The United Nations Editorial Manual Online is intended to serve as an authoritative statement of the
style to be followed in drafting, editing and reproducing United Nations documents, publications and
other written material. For topics not yet addressed in the online manual, the United Nations Editorial
Manual (Sales No. E.83.I.16) remains the primary authority for United Nations editorial policy.
The Concise Oxford English Dictionary, eleventh edition, is the current authority for spelling in the
1. If the Concise Oxford Dictionary lists alternative spellings, use the preferred form (the one
that is listed first); for example, judgement (not judgment) and programme (not program).
2. Where there is a choice between using the suffix “-ize” or “-ise,” the “-ize” form (derived from
the Greek –izo) is the preferred form, as per item 1 above; for example, organization (not
organisation) and globalize (not globalise).
3. Item 2 above does not apply to words in which “-ise” is not a suffix but rather a part of the
root (such as surprise, advise, comprise) nor to words that use “-yse” (derived from the Greek
lusis, such as analyse and catalyse).
In United Nations style, abbreviations and acronyms are written without full stops: UNDP, not
U.N.D.P; UNU, not U.N.U.
Abbreviations and acronyms are normally used without the definite article: the members of
UNESCO, the programmes of WHO.
Abbreviations and acronyms should not be used in the possessive form: the Commander of
UNMIL or the UNMIL Commander, not UNMIL’s Commander.
Initial capital letters are used for:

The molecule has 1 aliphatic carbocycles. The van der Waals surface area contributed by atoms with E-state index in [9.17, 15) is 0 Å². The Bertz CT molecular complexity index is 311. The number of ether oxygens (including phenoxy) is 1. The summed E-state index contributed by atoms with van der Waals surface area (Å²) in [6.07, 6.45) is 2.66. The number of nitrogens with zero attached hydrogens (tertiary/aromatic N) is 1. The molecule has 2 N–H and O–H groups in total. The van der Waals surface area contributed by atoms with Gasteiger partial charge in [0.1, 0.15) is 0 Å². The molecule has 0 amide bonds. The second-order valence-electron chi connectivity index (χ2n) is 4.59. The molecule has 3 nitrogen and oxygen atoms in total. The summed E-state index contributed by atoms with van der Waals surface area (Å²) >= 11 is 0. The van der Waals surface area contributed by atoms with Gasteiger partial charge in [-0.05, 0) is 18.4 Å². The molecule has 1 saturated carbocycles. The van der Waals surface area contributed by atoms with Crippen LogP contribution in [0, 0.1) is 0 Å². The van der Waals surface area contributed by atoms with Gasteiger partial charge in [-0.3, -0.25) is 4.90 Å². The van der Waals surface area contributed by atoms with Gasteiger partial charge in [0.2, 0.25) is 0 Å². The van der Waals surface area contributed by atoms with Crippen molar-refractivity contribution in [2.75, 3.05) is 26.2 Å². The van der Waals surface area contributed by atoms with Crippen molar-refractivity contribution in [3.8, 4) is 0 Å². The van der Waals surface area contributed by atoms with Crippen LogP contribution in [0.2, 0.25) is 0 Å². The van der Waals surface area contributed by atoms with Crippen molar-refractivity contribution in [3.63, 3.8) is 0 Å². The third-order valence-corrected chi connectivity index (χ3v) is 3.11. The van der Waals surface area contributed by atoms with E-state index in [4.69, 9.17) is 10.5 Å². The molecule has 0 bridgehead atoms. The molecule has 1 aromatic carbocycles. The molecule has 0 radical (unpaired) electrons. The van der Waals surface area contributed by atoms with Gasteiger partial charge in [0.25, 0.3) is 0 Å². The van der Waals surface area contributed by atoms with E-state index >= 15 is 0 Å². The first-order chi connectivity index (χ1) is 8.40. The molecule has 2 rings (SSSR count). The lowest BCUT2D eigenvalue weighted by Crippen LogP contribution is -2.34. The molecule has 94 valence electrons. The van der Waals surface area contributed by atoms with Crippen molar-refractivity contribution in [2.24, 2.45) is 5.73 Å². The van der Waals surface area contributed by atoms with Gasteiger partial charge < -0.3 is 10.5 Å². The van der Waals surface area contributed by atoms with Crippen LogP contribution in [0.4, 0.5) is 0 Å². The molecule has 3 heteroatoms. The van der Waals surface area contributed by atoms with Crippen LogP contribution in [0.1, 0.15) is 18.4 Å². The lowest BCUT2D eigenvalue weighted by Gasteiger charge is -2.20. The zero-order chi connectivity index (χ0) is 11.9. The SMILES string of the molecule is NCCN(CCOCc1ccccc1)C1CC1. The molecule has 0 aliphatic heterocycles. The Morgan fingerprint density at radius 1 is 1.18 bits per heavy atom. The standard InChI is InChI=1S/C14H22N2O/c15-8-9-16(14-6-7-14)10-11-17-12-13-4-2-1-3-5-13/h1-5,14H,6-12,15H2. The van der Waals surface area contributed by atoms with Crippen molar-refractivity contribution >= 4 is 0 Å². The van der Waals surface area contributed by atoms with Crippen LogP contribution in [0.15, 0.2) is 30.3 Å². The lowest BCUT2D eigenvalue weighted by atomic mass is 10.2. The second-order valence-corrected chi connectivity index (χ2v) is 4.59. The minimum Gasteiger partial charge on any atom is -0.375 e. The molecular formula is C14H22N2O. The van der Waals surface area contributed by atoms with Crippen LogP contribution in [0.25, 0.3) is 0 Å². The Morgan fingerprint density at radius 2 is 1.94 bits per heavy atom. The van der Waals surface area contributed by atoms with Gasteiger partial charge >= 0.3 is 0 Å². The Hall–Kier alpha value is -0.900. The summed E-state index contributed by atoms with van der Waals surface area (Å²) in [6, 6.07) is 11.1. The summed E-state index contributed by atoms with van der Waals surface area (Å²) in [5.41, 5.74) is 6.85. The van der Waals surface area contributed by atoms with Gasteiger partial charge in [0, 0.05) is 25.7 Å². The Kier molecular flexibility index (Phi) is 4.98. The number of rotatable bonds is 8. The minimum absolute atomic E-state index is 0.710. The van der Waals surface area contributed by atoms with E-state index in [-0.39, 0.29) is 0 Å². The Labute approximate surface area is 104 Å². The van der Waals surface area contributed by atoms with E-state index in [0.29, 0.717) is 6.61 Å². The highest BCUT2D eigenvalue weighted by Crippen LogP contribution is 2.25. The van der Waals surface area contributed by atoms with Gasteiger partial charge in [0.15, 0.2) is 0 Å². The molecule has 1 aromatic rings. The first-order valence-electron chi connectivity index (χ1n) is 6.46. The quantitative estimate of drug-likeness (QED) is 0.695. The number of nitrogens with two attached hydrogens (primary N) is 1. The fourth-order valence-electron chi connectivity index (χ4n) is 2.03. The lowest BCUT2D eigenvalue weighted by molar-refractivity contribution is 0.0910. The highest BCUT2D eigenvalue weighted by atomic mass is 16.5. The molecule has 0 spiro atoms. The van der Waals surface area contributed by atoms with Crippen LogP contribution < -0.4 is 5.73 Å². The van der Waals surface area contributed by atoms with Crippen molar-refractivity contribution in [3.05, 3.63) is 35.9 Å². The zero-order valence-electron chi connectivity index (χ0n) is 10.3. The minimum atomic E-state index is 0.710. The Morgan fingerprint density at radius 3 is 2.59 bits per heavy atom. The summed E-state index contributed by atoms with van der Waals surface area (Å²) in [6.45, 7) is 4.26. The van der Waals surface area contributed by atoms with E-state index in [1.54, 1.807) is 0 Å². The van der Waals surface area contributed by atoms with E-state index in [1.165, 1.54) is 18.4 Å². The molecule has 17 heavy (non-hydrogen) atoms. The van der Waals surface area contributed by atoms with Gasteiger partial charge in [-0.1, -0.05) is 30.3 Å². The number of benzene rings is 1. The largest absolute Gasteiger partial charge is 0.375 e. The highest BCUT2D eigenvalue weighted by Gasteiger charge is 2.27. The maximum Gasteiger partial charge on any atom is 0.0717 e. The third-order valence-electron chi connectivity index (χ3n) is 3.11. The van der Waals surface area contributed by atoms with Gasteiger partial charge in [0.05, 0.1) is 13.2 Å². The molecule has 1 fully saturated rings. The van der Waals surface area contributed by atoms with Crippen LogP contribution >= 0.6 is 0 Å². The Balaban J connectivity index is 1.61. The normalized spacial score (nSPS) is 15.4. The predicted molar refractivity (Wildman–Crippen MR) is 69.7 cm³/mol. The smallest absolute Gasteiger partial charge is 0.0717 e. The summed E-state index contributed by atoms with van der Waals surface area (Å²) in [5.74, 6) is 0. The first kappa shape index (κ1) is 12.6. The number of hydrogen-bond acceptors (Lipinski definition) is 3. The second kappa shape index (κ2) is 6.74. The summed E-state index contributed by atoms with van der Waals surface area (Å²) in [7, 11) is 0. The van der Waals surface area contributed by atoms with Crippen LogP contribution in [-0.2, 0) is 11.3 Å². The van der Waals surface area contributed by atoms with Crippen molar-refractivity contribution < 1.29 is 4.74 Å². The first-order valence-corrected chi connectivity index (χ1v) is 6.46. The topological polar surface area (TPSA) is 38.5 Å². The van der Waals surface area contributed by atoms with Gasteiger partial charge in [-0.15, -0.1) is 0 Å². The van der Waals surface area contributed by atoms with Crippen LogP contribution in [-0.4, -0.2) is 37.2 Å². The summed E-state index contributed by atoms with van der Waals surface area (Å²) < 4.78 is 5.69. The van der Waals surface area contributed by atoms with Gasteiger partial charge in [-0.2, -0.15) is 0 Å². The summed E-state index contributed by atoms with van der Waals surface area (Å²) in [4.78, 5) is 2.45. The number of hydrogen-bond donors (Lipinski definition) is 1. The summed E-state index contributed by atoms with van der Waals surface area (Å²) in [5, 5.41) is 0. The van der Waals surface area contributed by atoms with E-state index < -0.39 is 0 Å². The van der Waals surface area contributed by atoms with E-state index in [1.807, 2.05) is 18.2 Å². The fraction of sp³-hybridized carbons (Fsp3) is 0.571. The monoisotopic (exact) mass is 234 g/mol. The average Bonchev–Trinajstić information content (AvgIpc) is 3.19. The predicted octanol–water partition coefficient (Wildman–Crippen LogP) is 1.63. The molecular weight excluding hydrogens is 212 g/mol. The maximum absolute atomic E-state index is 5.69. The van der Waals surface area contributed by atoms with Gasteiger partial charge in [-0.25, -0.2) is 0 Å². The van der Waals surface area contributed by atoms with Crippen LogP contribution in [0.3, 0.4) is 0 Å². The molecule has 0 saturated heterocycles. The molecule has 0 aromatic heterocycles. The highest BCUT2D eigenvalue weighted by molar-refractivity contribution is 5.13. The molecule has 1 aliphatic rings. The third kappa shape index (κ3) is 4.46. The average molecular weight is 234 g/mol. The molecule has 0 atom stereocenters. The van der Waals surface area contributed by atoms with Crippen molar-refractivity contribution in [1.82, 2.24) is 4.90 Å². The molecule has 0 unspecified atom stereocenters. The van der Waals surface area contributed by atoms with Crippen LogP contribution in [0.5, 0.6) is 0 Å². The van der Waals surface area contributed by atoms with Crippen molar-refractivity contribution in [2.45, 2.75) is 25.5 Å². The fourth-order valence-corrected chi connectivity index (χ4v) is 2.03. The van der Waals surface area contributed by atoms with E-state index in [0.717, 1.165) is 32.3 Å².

The official titles of persons, councils, commissions, committees, Secretariat units,
organizations, institutions, political parties and organized movements
The titles of specific posts
Some examples of special note:
Earth (in reference to the planet), earth (in reference to soil)
east, eastern (in reference to a geographical direction or an area within a country; but, East,
Eastern in reference to a major region or in a political context: East Africa, East-West
Member (in reference to a State Member of the United Nations: Members of the United
Nations, a non-Member State)
Millennium Development Goals (in plural only, also the Goals; but goal(s) in all other
Minister, Ministry (the Minister for Foreign Affairs of Sri Lanka, the Ministry of Foreign
Affairs of Japan; but, a meeting of finance ministers, posts in the principal ministries)
President (of the General Assembly, of a United Nations council, of a State or of a recognized
international or national body)
section (section 3 of the budget, section V of the report)
spring, summer, autumn, winter (the seasons; but use with caution, since they relate to
different times of the year in the northern and southern hemispheres)
State (in reference to a country or a specific state in a federation: the State of New York; the
State of Uttar Pradesh, India)
Numbers, Dates, Time
Numbers under 10 are generally expressed in words (eight, not 8)
Numbers between 10 and 999,000 are normally written in figures.
Numbers are always expressed in words, not numerals, at the beginning of a sentence (Sixty
staff members received awards.) and in simple fractions (The amendment was adopted by the
required two-thirds majority.).
The term “billion” is used in United Nations documents to mean a thousand million. The term
“trillion” is used to mean a million million.
Percentages are always expressed in figures. (Wages increased by only 1 per cent in 2003,
compared with 3 per cent in 2002. Note that “per cent” is normally written out, as two
When two numbers are used to indicate a range, they should be homogeneous (between
3,430,500 and 4,000,000 housing units, NOT between 3,430,500 and 4 million housing units).
To reduce the possibility of confusion, numbers in a range should be expressed in full,